Saturday, April 5, 2008

The EU and the UN - and the US presidential campaign

All three U.S. presidential candidates say that they will promote closer and better relations with Europe, seeking to mend the rift created by President Bush and his policies. But how will this apply in practice to our relations with the EU at the United Nations?

The United States has sought for years to improve the UN's record with regard to human rights, supporting abolition of the former Human Rights Commission and refusing to join its successor, the Human Rights Council, when it became clear that the new organization would be no better.

As Caroline Glick reports in the Jerusalem Post (, the Human Rights Council just voted March 28 to explore cases "in which individuals 'abuse' their freedom of speech by giving expression to racial or religious bias." This is a clear derogation of freedom of expression - yet the EU members of the Council abstained, rather than voting against it. The EU's position is, however, consistent with its recent condemnation of Geert Wilder's film Fitna, a movie which juxtaposes actual TV clips of Islamist leaders and the carnage they inspire with related passages of the Koran. It is also consistent with the failure of the EU, its member state governments or the EU political elite in general to stand up for Europeans who speak out against radical Islam.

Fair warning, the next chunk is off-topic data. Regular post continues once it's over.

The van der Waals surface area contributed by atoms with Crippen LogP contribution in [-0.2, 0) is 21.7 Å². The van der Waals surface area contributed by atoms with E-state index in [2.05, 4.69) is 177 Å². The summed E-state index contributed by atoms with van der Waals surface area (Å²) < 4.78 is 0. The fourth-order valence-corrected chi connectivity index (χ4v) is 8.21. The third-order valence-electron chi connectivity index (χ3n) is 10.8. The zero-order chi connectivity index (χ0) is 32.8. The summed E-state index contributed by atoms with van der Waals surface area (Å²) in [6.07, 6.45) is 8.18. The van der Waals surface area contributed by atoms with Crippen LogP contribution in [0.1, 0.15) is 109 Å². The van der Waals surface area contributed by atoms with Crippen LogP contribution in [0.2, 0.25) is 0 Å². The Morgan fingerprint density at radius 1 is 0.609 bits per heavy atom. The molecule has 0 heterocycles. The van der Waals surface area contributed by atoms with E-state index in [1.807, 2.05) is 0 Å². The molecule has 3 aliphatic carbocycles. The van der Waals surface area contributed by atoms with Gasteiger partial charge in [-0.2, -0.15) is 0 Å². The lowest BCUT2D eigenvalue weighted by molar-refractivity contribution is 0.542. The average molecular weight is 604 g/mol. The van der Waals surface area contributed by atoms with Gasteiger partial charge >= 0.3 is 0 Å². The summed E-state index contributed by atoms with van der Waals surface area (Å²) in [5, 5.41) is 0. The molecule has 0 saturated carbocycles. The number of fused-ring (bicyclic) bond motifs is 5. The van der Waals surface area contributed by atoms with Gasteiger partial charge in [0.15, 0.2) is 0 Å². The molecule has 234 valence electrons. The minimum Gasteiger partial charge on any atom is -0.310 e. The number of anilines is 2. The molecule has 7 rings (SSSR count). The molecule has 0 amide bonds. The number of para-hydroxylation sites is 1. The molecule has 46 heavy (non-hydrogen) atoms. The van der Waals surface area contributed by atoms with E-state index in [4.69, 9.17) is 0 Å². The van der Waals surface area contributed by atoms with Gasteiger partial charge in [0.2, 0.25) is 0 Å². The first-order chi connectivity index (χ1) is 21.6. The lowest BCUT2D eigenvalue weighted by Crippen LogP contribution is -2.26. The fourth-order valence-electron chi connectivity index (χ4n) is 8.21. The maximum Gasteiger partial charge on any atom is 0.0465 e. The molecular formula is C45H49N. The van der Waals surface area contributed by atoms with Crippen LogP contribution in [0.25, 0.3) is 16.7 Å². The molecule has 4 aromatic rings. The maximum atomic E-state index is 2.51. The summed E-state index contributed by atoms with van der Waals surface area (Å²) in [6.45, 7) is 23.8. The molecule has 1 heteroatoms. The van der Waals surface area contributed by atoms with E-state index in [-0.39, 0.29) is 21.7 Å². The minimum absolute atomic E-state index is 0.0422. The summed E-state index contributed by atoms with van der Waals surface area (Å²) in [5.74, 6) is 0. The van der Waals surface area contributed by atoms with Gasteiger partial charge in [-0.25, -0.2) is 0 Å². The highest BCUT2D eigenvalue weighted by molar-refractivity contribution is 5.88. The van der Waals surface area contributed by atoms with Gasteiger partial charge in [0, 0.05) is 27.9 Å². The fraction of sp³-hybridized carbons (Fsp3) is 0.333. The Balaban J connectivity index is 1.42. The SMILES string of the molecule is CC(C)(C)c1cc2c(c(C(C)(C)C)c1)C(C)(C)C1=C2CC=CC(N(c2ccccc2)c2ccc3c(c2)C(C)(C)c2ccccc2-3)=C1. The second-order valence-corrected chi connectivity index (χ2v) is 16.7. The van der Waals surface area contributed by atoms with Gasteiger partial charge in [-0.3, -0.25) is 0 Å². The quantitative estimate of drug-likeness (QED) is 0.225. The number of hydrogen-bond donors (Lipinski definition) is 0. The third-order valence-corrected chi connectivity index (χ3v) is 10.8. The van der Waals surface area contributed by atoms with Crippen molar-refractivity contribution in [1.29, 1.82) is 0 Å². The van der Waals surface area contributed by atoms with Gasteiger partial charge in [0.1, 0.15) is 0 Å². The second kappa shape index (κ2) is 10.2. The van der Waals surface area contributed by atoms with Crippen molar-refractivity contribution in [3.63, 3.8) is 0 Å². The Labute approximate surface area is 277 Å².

So, to come back to my original question, what would Obama, Clinton or McCain do? Would any of them openly challenge the Europeans to defend the 'Western values' that everyone (in principle) rates so highly? Or would the more likely response be to duck this unpleasant issue, preferring the usual bromides about transatlantic ties and values?

If our next president does challenge the Europeans, s/he can expect a rough ride, and not just at the UN. But such an approach is vital if we are to defend our basic rights - rights that are currently under attack in many quarters around the globe.

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